The 2018 Winter Olympics are fast approaching, as Friday marks the opening ceremony of the Games in Pyeongchang, South Korea.
Although the competition officially begins on Friday, curling will kick off its round-robin stage on Thursday, while ski jumping will also commence qualification rounds on the same day.
Great Britain's Elise Christie is expected to dominate in the short-track speedskating, which starts on Saturday, and the world champion will have her eye on Olympic glory.
Norway and Germany will once again field impressive squads, with the United States and Canada also dreaming of medals.
Russia will be absent from the Games after their recent doping punishment delivered by the International Olympic Committee. However, a selection of athletes from the country will be present after receiving individual clearance to compete.
Here is a full event schedule, including the start dates of each discipline and a look at top athletes to watch:
Thursday, Feb. 8
Curling, ski jumping
Friday, Feb. 9
Opening ceremony, figure skating, freestyle skiing
Saturday, Feb. 10
Biathlon, cross-country skiing, short-track speedskating, speedskating, ski jumping
Sunday, Feb. 11
Alpine skiing, biathlon, cross-country skiing, freestyle skiing, luge, snowboard, speedskating
Monday, Feb. 12
Alpine skiing, biathlon, figure skating, ski jumping, snowboard, speedskating
Tuesday, Feb. 13
Alpine skiing, cross-country skiing, curling, short-track speedskating, snowboard, speedskating
Wednesday, Feb. 14
Alpine skiing, biathlon, Nordic combined, snowboard, speedskating
Thursday, Feb. 15
Alpine skiing, biathlon, cross-country skiing, figure skating, luge, skeleton, speedskating
Friday, Feb. 16
Cross-country skiing, freestyle skiing, snowboard, speed skating, skeleton
Saturday, Feb. 17
Alpine skiing, biathlon, cross-country skiing, figure skating, freestyle skiing, short-track speedskating, ski jumping, skeleton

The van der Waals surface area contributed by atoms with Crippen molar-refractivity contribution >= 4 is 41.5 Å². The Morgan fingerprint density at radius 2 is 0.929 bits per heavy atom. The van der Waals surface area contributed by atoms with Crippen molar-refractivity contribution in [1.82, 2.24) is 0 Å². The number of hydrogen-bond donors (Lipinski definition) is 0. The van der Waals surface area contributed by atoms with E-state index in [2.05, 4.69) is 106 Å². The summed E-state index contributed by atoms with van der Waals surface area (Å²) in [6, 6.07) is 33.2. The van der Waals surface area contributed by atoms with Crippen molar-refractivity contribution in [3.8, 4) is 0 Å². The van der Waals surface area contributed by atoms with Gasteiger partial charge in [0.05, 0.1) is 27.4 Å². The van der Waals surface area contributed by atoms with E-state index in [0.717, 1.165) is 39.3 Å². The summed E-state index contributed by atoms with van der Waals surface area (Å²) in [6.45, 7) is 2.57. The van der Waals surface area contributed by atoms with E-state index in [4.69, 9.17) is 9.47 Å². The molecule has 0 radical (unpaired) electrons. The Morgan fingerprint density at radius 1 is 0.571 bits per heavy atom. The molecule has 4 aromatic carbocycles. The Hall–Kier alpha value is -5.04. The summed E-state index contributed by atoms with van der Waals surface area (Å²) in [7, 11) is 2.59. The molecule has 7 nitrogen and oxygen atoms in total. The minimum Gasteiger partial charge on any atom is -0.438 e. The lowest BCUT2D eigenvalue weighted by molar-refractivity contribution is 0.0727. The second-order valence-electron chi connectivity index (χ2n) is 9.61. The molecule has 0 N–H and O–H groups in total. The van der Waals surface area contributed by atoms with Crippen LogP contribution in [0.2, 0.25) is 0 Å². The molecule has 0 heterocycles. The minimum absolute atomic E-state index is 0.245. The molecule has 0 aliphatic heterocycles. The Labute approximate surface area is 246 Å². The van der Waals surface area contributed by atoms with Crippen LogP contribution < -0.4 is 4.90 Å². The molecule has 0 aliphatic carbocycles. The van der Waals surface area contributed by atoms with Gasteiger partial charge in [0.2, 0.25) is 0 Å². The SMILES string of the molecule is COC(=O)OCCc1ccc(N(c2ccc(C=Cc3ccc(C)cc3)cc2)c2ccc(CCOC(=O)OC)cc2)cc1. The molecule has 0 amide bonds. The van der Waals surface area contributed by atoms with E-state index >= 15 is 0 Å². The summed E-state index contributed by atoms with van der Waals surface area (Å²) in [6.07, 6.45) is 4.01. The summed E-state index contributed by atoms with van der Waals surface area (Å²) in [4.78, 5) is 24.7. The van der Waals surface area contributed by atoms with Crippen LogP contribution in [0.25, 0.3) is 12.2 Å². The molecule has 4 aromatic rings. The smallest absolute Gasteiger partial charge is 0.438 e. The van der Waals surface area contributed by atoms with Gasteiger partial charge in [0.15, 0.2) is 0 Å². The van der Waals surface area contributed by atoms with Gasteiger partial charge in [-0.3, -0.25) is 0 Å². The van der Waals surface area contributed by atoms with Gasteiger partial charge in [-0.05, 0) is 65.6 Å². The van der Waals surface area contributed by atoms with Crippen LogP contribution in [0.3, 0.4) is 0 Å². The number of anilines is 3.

Sunday, Feb. 18
Alpine skiing, biathlon, bobsleigh, cross-country skiing, freestyle skiing, speedskating
Monday, Feb. 19
Bobsleigh, ski jumping, speedskating
Tuesday, Feb. 20
Biathlon, figure skating, freestyle skiing, Nordic combined, short-track speedskating
Wednesday, Feb. 21
Alpine skiing, bobsleigh, cross-country skiing, freestyle skiing, speedskating
Thursday, Feb. 22
Alpine skiing, biathlon, freestyle skiing, ice hockey, Nordic combined, short-track speedskating
Friday, Feb. 23
Alpine skiing, biathlon, figure skating, freestyle skiing, snowboard, speedskating
Saturday, Feb. 24
Alpine skiing, cross-country skiing, curling, snowboard, speedskating
Sunday, Feb. 25
Bobsleigh, cross-country skiing, curling, ice hockey, closing ceremony
Per OlympStats, here's a look at the medal table from four years ago before Russia were stripped of 13 medals and then had seven returned:
Medal Table at Sochi
Russia (33): 13 gold, 11 silver, 9 bronze
United States (28): 9 gold, 7 silver, 12 bronze
Norway (26): 11 gold, 5 silver, 10 bronze
Canada (25): 10 gold, 10 silver, 5 bronze
Netherlands (24): 8 gold, 7 silver, 9 bronze
Germany (19): 8 gold, 6 silver, 5 bronze
Elise Christie, Speedskating
Christie rose to prominence in the last Games but became famous for all the wrong reasons.
The Scot was tipped for gold ahead of the competition. However, disaster struck as she suffered disqualification in each of her three events.
The 27-year-old was disqualified after a collision in the 500 metres, and she suffered further agony in the 1,000 and 1,500 due to a technical infringement and a second collision, respectively.
Christie was heartbroken by her performance but has risen to become the most recognisable figure in her sport.
The athlete is now world champion in the 1,000 and 1,500, and she grabbed a bronze in the 3,000 at the World Championships.
She also set a world record in the 500 at Salt Lake City in a World Cup event, underlining her potential for a huge haul in Pyeongchang.
Shaun White, Snowboard
White has been one of the greatest competitors in winter sports history, claiming a record 13 gold medals at the Winter X Games.
The snowboarder was jubilant when he earned a spot through U.S. qualifying:
The 31-year-old came fourth at Sochi 2014 but will have the chance to improve on that when he takes to the snow this year.
White recorded a perfect halfpipe score to win the U.S. Grand Prix in Snowmass, Colorado, and he will believe he has every chance of gold in Pyeongchang.
The Californian will be one of the most instantly recognisable faces at the competition, and his quality remains undeniable.